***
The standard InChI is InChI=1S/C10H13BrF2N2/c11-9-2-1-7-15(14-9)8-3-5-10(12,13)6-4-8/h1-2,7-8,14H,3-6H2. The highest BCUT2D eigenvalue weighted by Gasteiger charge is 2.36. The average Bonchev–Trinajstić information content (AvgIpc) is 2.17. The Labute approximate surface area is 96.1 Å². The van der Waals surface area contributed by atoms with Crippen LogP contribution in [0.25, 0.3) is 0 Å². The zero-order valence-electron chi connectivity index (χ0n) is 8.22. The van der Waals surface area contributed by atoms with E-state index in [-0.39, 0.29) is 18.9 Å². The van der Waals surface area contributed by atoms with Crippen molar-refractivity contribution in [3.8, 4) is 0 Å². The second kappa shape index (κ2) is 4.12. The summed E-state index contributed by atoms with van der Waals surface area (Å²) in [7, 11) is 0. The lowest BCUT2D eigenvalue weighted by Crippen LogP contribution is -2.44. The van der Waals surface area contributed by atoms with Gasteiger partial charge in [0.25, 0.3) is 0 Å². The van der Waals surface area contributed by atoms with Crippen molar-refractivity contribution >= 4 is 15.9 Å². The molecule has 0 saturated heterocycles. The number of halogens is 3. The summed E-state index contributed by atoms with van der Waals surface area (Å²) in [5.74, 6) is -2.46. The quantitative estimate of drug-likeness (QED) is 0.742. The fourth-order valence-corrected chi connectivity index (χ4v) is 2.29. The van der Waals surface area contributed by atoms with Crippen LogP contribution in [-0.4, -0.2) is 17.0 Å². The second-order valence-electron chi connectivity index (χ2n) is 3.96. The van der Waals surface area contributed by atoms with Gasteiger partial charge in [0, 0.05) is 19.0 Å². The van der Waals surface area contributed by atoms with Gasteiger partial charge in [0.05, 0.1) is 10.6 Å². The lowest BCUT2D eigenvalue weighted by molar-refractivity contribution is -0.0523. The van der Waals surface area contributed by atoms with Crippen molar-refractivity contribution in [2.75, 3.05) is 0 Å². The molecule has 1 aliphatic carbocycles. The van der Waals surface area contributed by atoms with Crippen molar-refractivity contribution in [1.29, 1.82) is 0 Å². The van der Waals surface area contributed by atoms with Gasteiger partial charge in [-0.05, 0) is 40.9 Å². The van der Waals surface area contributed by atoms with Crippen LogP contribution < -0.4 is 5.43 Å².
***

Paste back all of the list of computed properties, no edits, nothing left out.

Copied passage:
The standard InChI is InChI=1S/C10H13BrF2N2/c11-9-2-1-7-15(14-9)8-3-5-10(12,13)6-4-8/h1-2,7-8,14H,3-6H2. The highest BCUT2D eigenvalue weighted by Gasteiger charge is 2.36. The average Bonchev–Trinajstić information content (AvgIpc) is 2.17. The Labute approximate surface area is 96.1 Å². The van der Waals surface area contributed by atoms with Crippen LogP contribution in [0.25, 0.3) is 0 Å². The zero-order valence-electron chi connectivity index (χ0n) is 8.22. The van der Waals surface area contributed by atoms with E-state index in [-0.39, 0.29) is 18.9 Å². The van der Waals surface area contributed by atoms with Crippen molar-refractivity contribution in [3.8, 4) is 0 Å². The second kappa shape index (κ2) is 4.12. The summed E-state index contributed by atoms with van der Waals surface area (Å²) in [7, 11) is 0. The lowest BCUT2D eigenvalue weighted by Crippen LogP contribution is -2.44. The van der Waals surface area contributed by atoms with Gasteiger partial charge in [0.25, 0.3) is 0 Å². The van der Waals surface area contributed by atoms with Crippen molar-refractivity contribution >= 4 is 15.9 Å². The molecule has 0 saturated heterocycles. The number of halogens is 3. The summed E-state index contributed by atoms with van der Waals surface area (Å²) in [5.74, 6) is -2.46. The quantitative estimate of drug-likeness (QED) is 0.742. The fourth-order valence-corrected chi connectivity index (χ4v) is 2.29. The van der Waals surface area contributed by atoms with Crippen LogP contribution in [-0.4, -0.2) is 17.0 Å². The second-order valence-electron chi connectivity index (χ2n) is 3.96. The van der Waals surface area contributed by atoms with Gasteiger partial charge in [0, 0.05) is 19.0 Å². The van der Waals surface area contributed by atoms with Gasteiger partial charge in [0.05, 0.1) is 10.6 Å². The lowest BCUT2D eigenvalue weighted by molar-refractivity contribution is -0.0523. The van der Waals surface area contributed by atoms with Crippen molar-refractivity contribution in [2.75, 3.05) is 0 Å². The molecule has 1 aliphatic carbocycles. The van der Waals surface area contributed by atoms with Crippen molar-refractivity contribution in [1.29, 1.82) is 0 Å². The van der Waals surface area contributed by atoms with Gasteiger partial charge in [-0.05, 0) is 40.9 Å². The van der Waals surface area contributed by atoms with Crippen LogP contribution < -0.4 is 5.43 Å².